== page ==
The tides of the ocean come in and wash over the land.
When I grew up on the summer journey to the Maine cottage, we looked at the tidal charts which hung on the dampened paneled wall and monitored much of what we did that day on how the tides behaved. That was our major source of media for our natural cove at the time.
Often we would look outside and see when the lobstermen were coming in close to shore to pull their traps. During times of low tide, we could see large expanses of the mud flats. When the tide waters crested and headed towards shore, the land became submerged as the lobstermen maneuvered their skiffs and lobster boats to their pot buoys.
While the men were pulling their traps, we had the chance to watch their world through our binoculars. The exhaust from the boats puffed from behind them and we could hear the voices echoing from the shore. We saw them leaning into each other as their boats swayed with the Shepscot's river's current and saw them pulling on the winch to bring the traps to the side of their boats. The men were dressed in their red flannel shirts covered over by the yellow rain slickers and on they wore boots.
We did not watch the evening news since our cottage did not have a television. And I was not as knowledgeable about the outside world of politics and life since I lived most of the prior years in a sheltered and protective bubble of The School, a magnet school for the handicapped in Long Island, New York. During this time, I faced daily challenges of getting going in life. I sometimes hid under desks when loud noises happened and sometimes withdrew so I would not face things I did not want to.
And my mind had not become challenged and turned on to interpret my outer world. The world that I knew at the time was developing an academic routine and a set of life skills of speaking, walking and eating in order to thrive. When my mom and dad and I get together for our retreats in Maine, mom recalls to me of how she had to tickle my feet to wake me as an infant to get me to take some milk. Mom often says, "look at him now, he eats everything from our house and home. Now I am pleased to see how our son is doing so well."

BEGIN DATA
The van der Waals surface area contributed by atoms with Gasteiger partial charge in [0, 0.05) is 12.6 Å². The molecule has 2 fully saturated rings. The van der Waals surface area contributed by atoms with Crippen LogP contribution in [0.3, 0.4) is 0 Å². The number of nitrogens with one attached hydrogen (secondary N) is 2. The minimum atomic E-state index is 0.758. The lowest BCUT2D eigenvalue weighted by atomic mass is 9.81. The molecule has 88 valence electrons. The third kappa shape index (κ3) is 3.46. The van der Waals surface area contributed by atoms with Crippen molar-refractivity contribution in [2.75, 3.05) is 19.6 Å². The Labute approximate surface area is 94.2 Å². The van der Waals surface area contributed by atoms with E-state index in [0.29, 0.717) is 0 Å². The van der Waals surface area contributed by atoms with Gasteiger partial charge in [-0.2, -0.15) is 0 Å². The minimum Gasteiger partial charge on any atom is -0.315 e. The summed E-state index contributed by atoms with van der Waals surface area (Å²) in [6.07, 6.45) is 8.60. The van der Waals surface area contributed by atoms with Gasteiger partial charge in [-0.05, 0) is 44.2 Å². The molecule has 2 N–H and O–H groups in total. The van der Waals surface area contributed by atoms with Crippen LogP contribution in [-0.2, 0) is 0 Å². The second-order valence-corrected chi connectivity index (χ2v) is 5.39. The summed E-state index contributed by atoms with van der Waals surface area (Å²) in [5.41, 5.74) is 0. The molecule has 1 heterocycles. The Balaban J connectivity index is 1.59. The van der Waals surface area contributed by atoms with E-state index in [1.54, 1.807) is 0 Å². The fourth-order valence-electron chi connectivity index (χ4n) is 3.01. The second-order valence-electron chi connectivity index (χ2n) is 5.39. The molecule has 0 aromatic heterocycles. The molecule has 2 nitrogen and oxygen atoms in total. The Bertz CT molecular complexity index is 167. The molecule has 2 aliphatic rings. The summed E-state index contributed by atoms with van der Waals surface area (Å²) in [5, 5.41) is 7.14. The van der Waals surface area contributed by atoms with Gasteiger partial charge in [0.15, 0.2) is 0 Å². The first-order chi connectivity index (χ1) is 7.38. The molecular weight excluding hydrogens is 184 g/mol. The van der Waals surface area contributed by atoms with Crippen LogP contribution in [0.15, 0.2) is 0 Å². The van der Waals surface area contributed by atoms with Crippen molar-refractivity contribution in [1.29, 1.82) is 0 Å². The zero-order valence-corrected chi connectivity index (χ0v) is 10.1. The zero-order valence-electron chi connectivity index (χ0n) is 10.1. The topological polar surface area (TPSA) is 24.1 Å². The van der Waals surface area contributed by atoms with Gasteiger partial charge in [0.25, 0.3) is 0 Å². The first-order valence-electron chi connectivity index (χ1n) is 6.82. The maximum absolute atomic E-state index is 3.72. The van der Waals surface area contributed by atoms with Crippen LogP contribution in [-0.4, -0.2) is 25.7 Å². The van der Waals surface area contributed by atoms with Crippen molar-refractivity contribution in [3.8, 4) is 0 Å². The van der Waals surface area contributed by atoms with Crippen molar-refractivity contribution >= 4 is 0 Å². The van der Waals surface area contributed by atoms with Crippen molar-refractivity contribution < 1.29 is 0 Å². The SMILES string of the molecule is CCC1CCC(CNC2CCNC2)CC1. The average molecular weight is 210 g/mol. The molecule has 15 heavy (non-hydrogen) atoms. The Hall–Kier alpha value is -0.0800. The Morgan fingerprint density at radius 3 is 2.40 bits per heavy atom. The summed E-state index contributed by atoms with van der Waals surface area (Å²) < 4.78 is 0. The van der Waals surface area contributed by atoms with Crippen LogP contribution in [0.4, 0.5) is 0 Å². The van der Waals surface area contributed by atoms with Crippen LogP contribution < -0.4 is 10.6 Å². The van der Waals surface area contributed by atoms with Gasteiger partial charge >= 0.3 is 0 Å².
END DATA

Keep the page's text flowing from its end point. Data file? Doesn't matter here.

You see, my dad has been a slight mystery to me. He has been a gentle giant of few words and limited by his own handicaps of 3/4 loss of his hearing and his gradual loss of his memory. Yet, we are woven together in our appearance and temperaments by our shared handicapped worlds.
What I have often wished is how the media could have portrayed for me a more close-up view of how youngsters with disabilities can deal more effectively with their worlds.
Just as the tide crests over onto land-preparing the rocks for their shiny appearance. Smoothing down their rough-hewed appearance to be held in one's hand by that gentle touch.
Instead during the evening hours, we would spend time on our front porch on the rockers as we watched the evening gulls pass overhead towards home at Gull Rock. This summer world in Maine when I grew up was simple. Yet seeing the routine of these simple things brought my inner being back into an equilibrium for me. A good pendulum for patience and restoring of a seethed soul.
I often asked my mom and dad why did the children treat me so badly. For I was the same person who left the private world of the School and entered the subsequent world of public school of which I never experienced before.
Times spent in being misunderstood by others and a lack of how people can be fairly treated. In a way, I wish that people could be treated more fairly and less critically. It hurt when I was not always treated well. I realize now that Media can play a crucial role in this as they portray in inspirational stories of how others survive and thrive in their hardships.
These times in Maine as I have written before have been moments when I have been encouraged to look at the natural beauty of a sunset or the scene of workers on their yachts or skiffs or lobsterboats.
And as a time to see how the thread of my Master Weaver has built a tapestry for me. To realize what I once thought was lost has now been found. To treasure moments with my parents. And seeing the importance of building foundations in my life. Just as looking at the simple tide chart on the wall. Being the only media that I needed at the time to understand the heart of Maine, my beloved.
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